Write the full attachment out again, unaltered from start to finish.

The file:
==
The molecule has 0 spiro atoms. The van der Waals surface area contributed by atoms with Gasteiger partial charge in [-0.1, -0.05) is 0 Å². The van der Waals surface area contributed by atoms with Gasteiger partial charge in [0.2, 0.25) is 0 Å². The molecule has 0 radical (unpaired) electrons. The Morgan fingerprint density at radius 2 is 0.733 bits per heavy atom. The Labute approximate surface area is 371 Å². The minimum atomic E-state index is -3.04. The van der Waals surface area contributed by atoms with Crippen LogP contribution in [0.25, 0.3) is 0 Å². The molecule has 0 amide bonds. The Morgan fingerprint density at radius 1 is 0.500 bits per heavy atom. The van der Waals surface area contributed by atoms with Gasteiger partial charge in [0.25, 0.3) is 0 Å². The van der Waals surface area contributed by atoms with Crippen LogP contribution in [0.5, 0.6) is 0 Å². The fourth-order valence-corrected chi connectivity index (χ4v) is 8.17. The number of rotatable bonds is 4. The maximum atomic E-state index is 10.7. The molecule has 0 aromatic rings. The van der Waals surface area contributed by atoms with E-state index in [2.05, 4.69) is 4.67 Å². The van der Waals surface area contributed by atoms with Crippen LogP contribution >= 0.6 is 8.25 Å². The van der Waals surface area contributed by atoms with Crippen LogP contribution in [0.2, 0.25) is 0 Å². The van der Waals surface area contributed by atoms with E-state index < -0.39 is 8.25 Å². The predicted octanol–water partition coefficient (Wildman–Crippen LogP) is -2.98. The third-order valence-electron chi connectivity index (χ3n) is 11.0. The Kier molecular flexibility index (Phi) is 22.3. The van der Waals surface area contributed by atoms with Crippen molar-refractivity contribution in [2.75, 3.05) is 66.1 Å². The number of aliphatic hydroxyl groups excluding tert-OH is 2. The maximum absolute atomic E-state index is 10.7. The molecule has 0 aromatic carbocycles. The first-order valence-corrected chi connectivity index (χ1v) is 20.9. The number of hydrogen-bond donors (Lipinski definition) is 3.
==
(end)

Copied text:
The molecule has 0 spiro atoms. The van der Waals surface area contributed by atoms with Gasteiger partial charge in [-0.1, -0.05) is 0 Å². The van der Waals surface area contributed by atoms with Gasteiger partial charge in [0.2, 0.25) is 0 Å². The molecule has 0 radical (unpaired) electrons. The Morgan fingerprint density at radius 2 is 0.733 bits per heavy atom. The Labute approximate surface area is 371 Å². The minimum atomic E-state index is -3.04. The van der Waals surface area contributed by atoms with Crippen LogP contribution in [0.25, 0.3) is 0 Å². The molecule has 0 amide bonds. The Morgan fingerprint density at radius 1 is 0.500 bits per heavy atom. The van der Waals surface area contributed by atoms with Gasteiger partial charge in [0.25, 0.3) is 0 Å². The van der Waals surface area contributed by atoms with Crippen LogP contribution in [0.5, 0.6) is 0 Å². The fourth-order valence-corrected chi connectivity index (χ4v) is 8.17. The number of rotatable bonds is 4. The maximum atomic E-state index is 10.7. The molecule has 0 aromatic rings. The van der Waals surface area contributed by atoms with E-state index in [2.05, 4.69) is 4.67 Å². The van der Waals surface area contributed by atoms with Crippen LogP contribution >= 0.6 is 8.25 Å². The van der Waals surface area contributed by atoms with Crippen LogP contribution in [0.2, 0.25) is 0 Å². The van der Waals surface area contributed by atoms with E-state index < -0.39 is 8.25 Å². The predicted octanol–water partition coefficient (Wildman–Crippen LogP) is -2.98. The third-order valence-electron chi connectivity index (χ3n) is 11.0. The Kier molecular flexibility index (Phi) is 22.3. The van der Waals surface area contributed by atoms with Crippen molar-refractivity contribution in [2.75, 3.05) is 66.1 Å². The number of aliphatic hydroxyl groups excluding tert-OH is 2. The maximum absolute atomic E-state index is 10.7. The molecule has 0 aromatic carbocycles. The first-order valence-corrected chi connectivity index (χ1v) is 20.9. The number of hydrogen-bond donors (Lipinski definition) is 3.